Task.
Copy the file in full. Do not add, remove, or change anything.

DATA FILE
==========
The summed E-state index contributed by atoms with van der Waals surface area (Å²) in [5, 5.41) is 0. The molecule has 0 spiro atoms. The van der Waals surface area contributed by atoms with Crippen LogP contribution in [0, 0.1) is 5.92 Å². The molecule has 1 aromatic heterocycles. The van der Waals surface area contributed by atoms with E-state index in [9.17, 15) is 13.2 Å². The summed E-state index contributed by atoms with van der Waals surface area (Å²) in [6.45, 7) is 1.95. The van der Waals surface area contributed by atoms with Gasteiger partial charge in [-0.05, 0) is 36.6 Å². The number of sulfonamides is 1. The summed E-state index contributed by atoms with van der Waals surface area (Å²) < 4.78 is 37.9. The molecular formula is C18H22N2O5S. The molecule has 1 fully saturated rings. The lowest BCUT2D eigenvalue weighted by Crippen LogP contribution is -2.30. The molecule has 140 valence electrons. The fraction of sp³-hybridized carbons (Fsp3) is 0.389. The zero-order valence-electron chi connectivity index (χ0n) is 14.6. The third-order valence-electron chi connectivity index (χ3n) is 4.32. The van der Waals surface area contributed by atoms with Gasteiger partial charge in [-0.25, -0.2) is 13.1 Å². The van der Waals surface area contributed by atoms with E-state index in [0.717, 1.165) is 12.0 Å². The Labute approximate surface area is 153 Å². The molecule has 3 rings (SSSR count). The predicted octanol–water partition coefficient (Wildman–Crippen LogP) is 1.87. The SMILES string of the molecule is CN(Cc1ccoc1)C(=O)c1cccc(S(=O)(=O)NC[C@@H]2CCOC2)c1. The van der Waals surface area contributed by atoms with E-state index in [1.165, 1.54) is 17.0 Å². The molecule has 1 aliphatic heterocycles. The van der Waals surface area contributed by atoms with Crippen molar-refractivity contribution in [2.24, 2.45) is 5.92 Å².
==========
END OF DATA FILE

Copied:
The summed E-state index contributed by atoms with van der Waals surface area (Å²) in [5, 5.41) is 0. The molecule has 0 spiro atoms. The van der Waals surface area contributed by atoms with Crippen LogP contribution in [0, 0.1) is 5.92 Å². The molecule has 1 aromatic heterocycles. The van der Waals surface area contributed by atoms with E-state index in [9.17, 15) is 13.2 Å². The summed E-state index contributed by atoms with van der Waals surface area (Å²) in [6.45, 7) is 1.95. The van der Waals surface area contributed by atoms with Gasteiger partial charge in [-0.05, 0) is 36.6 Å². The number of sulfonamides is 1. The summed E-state index contributed by atoms with van der Waals surface area (Å²) < 4.78 is 37.9. The molecular formula is C18H22N2O5S. The molecule has 1 fully saturated rings. The lowest BCUT2D eigenvalue weighted by Crippen LogP contribution is -2.30. The molecule has 140 valence electrons. The fraction of sp³-hybridized carbons (Fsp3) is 0.389. The zero-order valence-electron chi connectivity index (χ0n) is 14.6. The third-order valence-electron chi connectivity index (χ3n) is 4.32. The van der Waals surface area contributed by atoms with Gasteiger partial charge in [-0.25, -0.2) is 13.1 Å². The van der Waals surface area contributed by atoms with E-state index in [0.717, 1.165) is 12.0 Å². The Labute approximate surface area is 153 Å². The molecule has 3 rings (SSSR count). The predicted octanol–water partition coefficient (Wildman–Crippen LogP) is 1.87. The SMILES string of the molecule is CN(Cc1ccoc1)C(=O)c1cccc(S(=O)(=O)NC[C@@H]2CCOC2)c1. The van der Waals surface area contributed by atoms with E-state index in [1.165, 1.54) is 17.0 Å². The molecule has 1 aliphatic heterocycles. The van der Waals surface area contributed by atoms with Crippen molar-refractivity contribution in [2.24, 2.45) is 5.92 Å².